Little update - I got ancestry gem 3.0.7 (I believe) working just as I was leaving the office today. There are a few things needing to do different than the github instructions state when doing it with teams and using Postgres. At any rate, I am at a neighborhood party for the kids swim team posting this from my phone and will do an actual full update with instructions either later tonight or tomorrow morning. 

 - absolute awesome call on the ancestry gem, the methods seem to work extremely well with the very light testing I did and the documentation is pretty robust. I think teams and ancestry properly implemented will be a game changer for our applications and especially reporting for our large multi-entity organization clients. This has the potential to let each of our clients set up their teams and users in the fashion that suits their company and hierarchy properly and manage it as well.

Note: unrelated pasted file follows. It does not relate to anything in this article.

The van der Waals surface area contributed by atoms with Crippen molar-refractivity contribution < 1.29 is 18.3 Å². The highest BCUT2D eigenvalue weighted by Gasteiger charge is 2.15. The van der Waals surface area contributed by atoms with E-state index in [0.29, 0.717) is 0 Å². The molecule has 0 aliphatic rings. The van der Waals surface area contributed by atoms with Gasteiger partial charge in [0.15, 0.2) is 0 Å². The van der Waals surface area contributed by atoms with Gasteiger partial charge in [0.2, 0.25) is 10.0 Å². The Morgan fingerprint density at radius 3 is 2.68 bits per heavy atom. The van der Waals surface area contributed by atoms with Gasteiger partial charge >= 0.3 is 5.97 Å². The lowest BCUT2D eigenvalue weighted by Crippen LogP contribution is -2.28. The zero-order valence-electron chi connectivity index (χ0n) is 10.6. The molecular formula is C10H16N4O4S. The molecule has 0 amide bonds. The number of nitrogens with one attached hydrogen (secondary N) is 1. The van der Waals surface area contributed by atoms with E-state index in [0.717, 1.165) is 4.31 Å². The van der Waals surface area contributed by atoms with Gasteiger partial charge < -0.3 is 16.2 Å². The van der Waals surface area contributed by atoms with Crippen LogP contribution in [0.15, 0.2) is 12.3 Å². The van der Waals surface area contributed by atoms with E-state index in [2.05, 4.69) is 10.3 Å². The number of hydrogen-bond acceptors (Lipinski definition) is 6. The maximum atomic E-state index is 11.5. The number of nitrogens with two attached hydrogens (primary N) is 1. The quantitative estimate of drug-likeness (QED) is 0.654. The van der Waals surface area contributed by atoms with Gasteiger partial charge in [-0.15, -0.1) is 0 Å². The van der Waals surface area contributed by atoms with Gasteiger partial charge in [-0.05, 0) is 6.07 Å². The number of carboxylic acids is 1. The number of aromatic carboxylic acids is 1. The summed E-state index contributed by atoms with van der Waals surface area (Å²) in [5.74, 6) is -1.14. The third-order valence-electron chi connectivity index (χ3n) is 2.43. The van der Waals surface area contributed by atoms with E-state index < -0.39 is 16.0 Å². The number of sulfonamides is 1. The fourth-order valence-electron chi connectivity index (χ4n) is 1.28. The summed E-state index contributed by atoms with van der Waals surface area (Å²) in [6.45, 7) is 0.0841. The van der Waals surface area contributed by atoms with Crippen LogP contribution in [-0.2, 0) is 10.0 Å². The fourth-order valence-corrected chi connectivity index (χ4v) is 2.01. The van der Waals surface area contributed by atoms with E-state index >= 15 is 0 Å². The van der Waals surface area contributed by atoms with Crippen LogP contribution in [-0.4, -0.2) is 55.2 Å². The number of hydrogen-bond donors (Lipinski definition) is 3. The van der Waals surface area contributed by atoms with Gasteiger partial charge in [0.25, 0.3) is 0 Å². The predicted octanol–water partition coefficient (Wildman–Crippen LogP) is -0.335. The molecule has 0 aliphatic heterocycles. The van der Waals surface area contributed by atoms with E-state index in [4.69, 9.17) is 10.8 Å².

Dan Tappin
 👍
Brandon B.
Ok, so you will want to: 

# In your gemfile:
gem 'ancestry
# run
bundle install
# type command
rails g migration add_ancestry_to_teams ancestry:string:index
# change your migration file to this(this is pretty important, 
# if you don't change this you will likely need to rollback and start over):
class AddAncestryToTeams < ActiveRecord::Migration[6.0]
  disable_ddl_transaction!

  def change
    add_column :teams, :ancestry, :string
    add_index :teams, :ancestry, algorithm: :concurrently
  end
end
# run
rake db:migrate
# on your team model add:
has_ancestry

At this point you should have the ancestry functionality on the teams.

From the documentation at:  https://github.com/stefankroes/ancestry one can see that the nodes can be created from the parent down to the child or from the child referencing to the parent.  The other methods that the gem provides are actually quite useful like: has_children?, has_parent?, has_siblings?, is_childless?, reference back to parent_id, and many, many other methods that can be seen on the github page linked above.